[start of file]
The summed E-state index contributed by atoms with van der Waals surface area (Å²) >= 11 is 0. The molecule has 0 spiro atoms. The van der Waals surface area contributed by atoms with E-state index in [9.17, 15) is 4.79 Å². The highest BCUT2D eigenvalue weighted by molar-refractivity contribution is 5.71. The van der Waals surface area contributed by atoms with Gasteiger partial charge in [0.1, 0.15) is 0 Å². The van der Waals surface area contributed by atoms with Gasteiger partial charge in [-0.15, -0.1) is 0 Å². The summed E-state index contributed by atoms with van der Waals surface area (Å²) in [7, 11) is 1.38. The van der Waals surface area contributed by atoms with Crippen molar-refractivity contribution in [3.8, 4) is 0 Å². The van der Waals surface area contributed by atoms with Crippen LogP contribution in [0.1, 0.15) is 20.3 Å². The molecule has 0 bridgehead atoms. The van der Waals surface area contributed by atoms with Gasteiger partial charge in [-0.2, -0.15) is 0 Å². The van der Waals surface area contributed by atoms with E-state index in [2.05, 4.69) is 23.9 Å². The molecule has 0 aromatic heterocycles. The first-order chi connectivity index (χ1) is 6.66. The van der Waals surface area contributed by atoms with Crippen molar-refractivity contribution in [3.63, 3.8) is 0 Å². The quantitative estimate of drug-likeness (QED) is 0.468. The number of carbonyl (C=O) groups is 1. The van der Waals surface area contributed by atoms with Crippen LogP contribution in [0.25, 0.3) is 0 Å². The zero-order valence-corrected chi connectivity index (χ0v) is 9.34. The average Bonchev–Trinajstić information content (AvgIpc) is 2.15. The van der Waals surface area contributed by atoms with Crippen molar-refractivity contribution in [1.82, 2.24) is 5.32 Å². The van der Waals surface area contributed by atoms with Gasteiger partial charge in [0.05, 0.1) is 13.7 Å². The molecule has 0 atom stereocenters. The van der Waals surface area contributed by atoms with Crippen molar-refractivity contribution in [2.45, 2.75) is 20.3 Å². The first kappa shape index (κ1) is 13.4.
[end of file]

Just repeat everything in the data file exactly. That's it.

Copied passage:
The summed E-state index contributed by atoms with van der Waals surface area (Å²) >= 11 is 0. The molecule has 0 spiro atoms. The van der Waals surface area contributed by atoms with E-state index in [9.17, 15) is 4.79 Å². The highest BCUT2D eigenvalue weighted by molar-refractivity contribution is 5.71. The van der Waals surface area contributed by atoms with Gasteiger partial charge in [0.1, 0.15) is 0 Å². The van der Waals surface area contributed by atoms with Gasteiger partial charge in [-0.15, -0.1) is 0 Å². The summed E-state index contributed by atoms with van der Waals surface area (Å²) in [7, 11) is 1.38. The van der Waals surface area contributed by atoms with Crippen molar-refractivity contribution in [3.8, 4) is 0 Å². The van der Waals surface area contributed by atoms with Crippen LogP contribution in [0.1, 0.15) is 20.3 Å². The molecule has 0 bridgehead atoms. The van der Waals surface area contributed by atoms with Gasteiger partial charge in [-0.2, -0.15) is 0 Å². The van der Waals surface area contributed by atoms with E-state index in [2.05, 4.69) is 23.9 Å². The molecule has 0 aromatic heterocycles. The first-order chi connectivity index (χ1) is 6.66. The van der Waals surface area contributed by atoms with Crippen molar-refractivity contribution in [3.63, 3.8) is 0 Å². The quantitative estimate of drug-likeness (QED) is 0.468. The number of carbonyl (C=O) groups is 1. The van der Waals surface area contributed by atoms with Crippen LogP contribution in [0.25, 0.3) is 0 Å². The zero-order valence-corrected chi connectivity index (χ0v) is 9.34. The average Bonchev–Trinajstić information content (AvgIpc) is 2.15. The van der Waals surface area contributed by atoms with Crippen molar-refractivity contribution in [1.82, 2.24) is 5.32 Å². The van der Waals surface area contributed by atoms with Gasteiger partial charge in [0.05, 0.1) is 13.7 Å². The molecule has 0 atom stereocenters. The van der Waals surface area contributed by atoms with Crippen molar-refractivity contribution in [2.45, 2.75) is 20.3 Å². The first kappa shape index (κ1) is 13.4.